It is up to the reader to suss out the reason for big bills: My guess is that it’s a lot easier to store a load of cash if that load is a pallet-full rather than a room-full.

In any case, while it is clear that terrorists and other assorted bad guys [and presumably a few bad broads] prefer cash to credit because, as Lipow helpfully points out, one can collect and dispense cash without showing any ID whatsoever(!!!!) it is not at all clear that bin Laden and his henchmen [what a great word, by the way, henchmen: it even sounds sinister] are actually using those 500-euro notes.

But no matter: the point about the mob was just to reinforce that bad guys and dolls use cash, and that the government can make it harder for those bad guys (and dolls) to use lots and lots of cash.

(Did such actions lead to a lessening of organized crime? Well, no, since Lipow himself notes that drug traffickers pile up the cash, only now in $100 denominations. But that’s another column, right?)

(And for another aside: We should be grateful that after distribution about $19 billion in cash in Iraq and Afghanistan,

the military has gradually realized that the anonymity of cash makes it easy for terrorists and insurgents to smuggle in money and make purchases without a trace.

So the Treasure figured out in 1969 that cash was king among the kingpins, but it took the military 40 years to figure this out? Or is that, too, another column?)

Anyway. Lipow then tells us the solution to all these terroristic and trafficking woes is to move from actual to virtual cash, not just cell-phone based but, preferably, “smart cards with biometric security features.” He offers the charming example of the Universal Electronic Payments System:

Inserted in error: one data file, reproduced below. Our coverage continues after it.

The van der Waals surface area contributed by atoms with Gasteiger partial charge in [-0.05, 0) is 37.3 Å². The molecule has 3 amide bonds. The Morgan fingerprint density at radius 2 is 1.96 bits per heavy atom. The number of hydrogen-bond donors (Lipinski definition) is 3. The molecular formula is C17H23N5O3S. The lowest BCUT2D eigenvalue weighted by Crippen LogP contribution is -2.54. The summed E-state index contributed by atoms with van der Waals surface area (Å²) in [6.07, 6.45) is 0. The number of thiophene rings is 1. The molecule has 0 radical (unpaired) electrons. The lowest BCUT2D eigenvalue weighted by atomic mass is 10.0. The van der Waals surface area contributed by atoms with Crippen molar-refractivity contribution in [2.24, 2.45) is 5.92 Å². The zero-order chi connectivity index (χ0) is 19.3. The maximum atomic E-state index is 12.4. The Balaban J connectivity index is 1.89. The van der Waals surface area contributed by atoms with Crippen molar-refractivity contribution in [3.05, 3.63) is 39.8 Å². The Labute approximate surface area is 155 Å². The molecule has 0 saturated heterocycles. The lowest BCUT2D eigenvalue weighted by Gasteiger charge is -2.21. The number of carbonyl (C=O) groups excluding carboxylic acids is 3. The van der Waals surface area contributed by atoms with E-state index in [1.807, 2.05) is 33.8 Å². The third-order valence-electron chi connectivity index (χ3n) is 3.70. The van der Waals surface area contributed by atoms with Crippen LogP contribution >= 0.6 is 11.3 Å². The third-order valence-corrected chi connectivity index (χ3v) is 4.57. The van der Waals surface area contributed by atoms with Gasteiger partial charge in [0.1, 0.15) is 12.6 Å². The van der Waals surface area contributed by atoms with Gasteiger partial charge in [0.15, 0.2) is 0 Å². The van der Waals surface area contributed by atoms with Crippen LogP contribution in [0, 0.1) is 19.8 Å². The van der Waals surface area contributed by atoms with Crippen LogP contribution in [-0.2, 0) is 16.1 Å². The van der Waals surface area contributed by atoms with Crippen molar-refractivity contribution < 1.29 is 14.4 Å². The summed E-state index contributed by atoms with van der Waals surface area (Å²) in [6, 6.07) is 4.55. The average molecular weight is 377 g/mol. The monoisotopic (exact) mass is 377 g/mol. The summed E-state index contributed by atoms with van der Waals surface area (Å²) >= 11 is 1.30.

In South Africa, the technology company Net1 now distributes social welfare grants to almost four million people. It’s simple: with a battery-operated, point-of-sale device akin to a credit-card terminal, money is transferred from one person’s card to another; during the process, the cards download and record each other’s transaction records.

Every few days, employees from the payments system head out to the villages and make their own money transfers, downloading the transaction histories of the cards they come into contact with, which contain the histories of the cards they interacted with, and so on. That data is then downloaded into the company’s mainframe, as a way of monitoring the flow of funds across the cards.

Best of all, the system can function offline and off the power grid, providing a secure means of payment under all conditions and without any geographic limitations. And the incremental cost of executing a transaction via this system is essentially zero. It is a promising model for the global economy.

It’ll be cheap, easy, and fun!

No, what’s important about this system is not any benefit provided to consumers, but that the crooks, absent the ability to accumulate funds off the books, would find their transactions open to audits:

In a cashless economy, insurgents’ and terrorists’ electronic payments would generate audit trails that could be screened by data mining software; every payment and transfer would yield a treasure trove of information about their agents, their locations and their intentions. This would pose similar challenges for criminals.

Because in a cashless economy, there’s no way—no way—these criminals could dodge a (gasp!) audit, amirite? And since electronic systems are by definition impenetrable, there’s also no way that these same criminals could smash their way through or tunnel their way under these virtual walls to hide, steal, or otherwise mess with these currency bytes, right? Right?